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Craig R. Hall , Optox, 1980; woodcut, Overall: 23 1/2 x 17 1/2 in. (59.7 x 44.5 cm) Frame: 30 1/4 x 22 1/4 in. (76.8 x 56.5 cm); Printmakers Second Purchase Award, 1980

Craig R. Hall , Optox, 1980; woodcut, Overall: 23 1/2 x 17 1/2 in. (59.7 x 44.5 cm) Frame: 30 1/4 x 22 1/4 in. (76.8 x 56.5 cm); Printmakers Second Purchase Award, 1980

Art of the Printmaker: Western New York Purchase Award Competition

On View Friday, December 5, 1980–Sunday, January 25, 1981

Rockwell Hall   

From The Art of the Printmaker handout:

"The art of printmaking designates basically the ability to reproduce repeatedly an image or design from a master image. Early printmaking was generally religious and communicational in purpose. As more advanced communications developed, the hand printing processes attracted artists by the richness and variety. Soon, the public, collectors and others placed value on high-quality prints at artists used printmaking processes more creatively.

Limiting the edition size of the print, and numbering and signing each print identifies the quantity and quality of the work. The earlier the impression the sharper and the more valuable the print. While there may be the financial temptation to print large editions, the value of each individual print decreases as size of the edition increases.

Evolution in the technical processes of printmaking have confused many collectors and jurors. For example, there are three-dimensional prints as well as prints which don't use ink or paint at all. Today the quality of an individual print is frequently determined by an artist's mastery of his individual technique. However, in some instances each work must be evaluated without preconception of technique or other constraints. Aesthetic and/or technical considerations do not always solely determine a work's quality.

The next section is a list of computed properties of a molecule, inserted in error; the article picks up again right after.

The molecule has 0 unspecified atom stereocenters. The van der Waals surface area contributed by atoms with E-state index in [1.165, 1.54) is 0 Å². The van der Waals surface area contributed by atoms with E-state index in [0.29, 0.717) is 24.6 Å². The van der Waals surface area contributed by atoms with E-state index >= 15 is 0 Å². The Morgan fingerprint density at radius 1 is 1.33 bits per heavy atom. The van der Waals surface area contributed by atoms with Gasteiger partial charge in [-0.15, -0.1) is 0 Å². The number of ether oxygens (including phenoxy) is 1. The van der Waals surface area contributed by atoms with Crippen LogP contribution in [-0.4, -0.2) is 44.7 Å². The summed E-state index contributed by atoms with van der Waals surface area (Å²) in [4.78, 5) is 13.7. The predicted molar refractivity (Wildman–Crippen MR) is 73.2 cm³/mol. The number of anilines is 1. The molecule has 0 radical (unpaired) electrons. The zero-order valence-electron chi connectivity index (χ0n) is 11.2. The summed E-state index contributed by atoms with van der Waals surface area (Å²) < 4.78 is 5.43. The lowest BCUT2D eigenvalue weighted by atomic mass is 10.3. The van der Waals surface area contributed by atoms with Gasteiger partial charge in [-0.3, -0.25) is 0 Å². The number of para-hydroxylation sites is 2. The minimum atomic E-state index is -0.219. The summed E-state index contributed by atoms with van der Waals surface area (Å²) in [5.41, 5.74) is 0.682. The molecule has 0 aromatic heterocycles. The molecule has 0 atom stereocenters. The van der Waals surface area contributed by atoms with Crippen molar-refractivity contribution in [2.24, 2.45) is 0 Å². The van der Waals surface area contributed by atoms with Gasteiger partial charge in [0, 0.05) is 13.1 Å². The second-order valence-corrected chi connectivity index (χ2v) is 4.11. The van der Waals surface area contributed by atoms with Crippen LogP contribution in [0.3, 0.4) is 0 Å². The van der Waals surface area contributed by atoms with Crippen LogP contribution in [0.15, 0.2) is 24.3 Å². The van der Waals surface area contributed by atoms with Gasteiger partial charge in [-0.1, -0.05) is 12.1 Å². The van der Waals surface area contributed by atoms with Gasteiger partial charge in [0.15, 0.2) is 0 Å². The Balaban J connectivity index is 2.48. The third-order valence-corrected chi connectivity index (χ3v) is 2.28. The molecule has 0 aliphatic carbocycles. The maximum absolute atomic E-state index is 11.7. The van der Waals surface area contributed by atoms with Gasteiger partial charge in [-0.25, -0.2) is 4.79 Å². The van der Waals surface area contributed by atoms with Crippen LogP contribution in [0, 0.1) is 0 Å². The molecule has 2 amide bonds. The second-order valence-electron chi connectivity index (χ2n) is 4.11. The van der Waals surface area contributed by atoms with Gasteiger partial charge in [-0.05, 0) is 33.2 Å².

Main categories of printmaking are:

Relief prints, resulting from a raised printed surface, e.g. wood cut.

Intaglio printing, the image areas are depressed below the surface instead of raised. These techniques include engraving, etching, dry point, mezzotint and aquatint.

Lithography is a planographic process, which means that the printed surface is flat - printing is dependent on chemical reactions.

Stencil process in which ink or color is applied to the perforated or cut out sections of specially treated paper, e.g. serigraph or silkscreen prints.

Allied processes include monotype, plaster-mold prints, photomechanical processes, photography, collotype and holograms.

 

In spite of the variety of printing today, printmakers have one common pleasure - that of pulling a high-quality print off a well-defined plate - stone or block."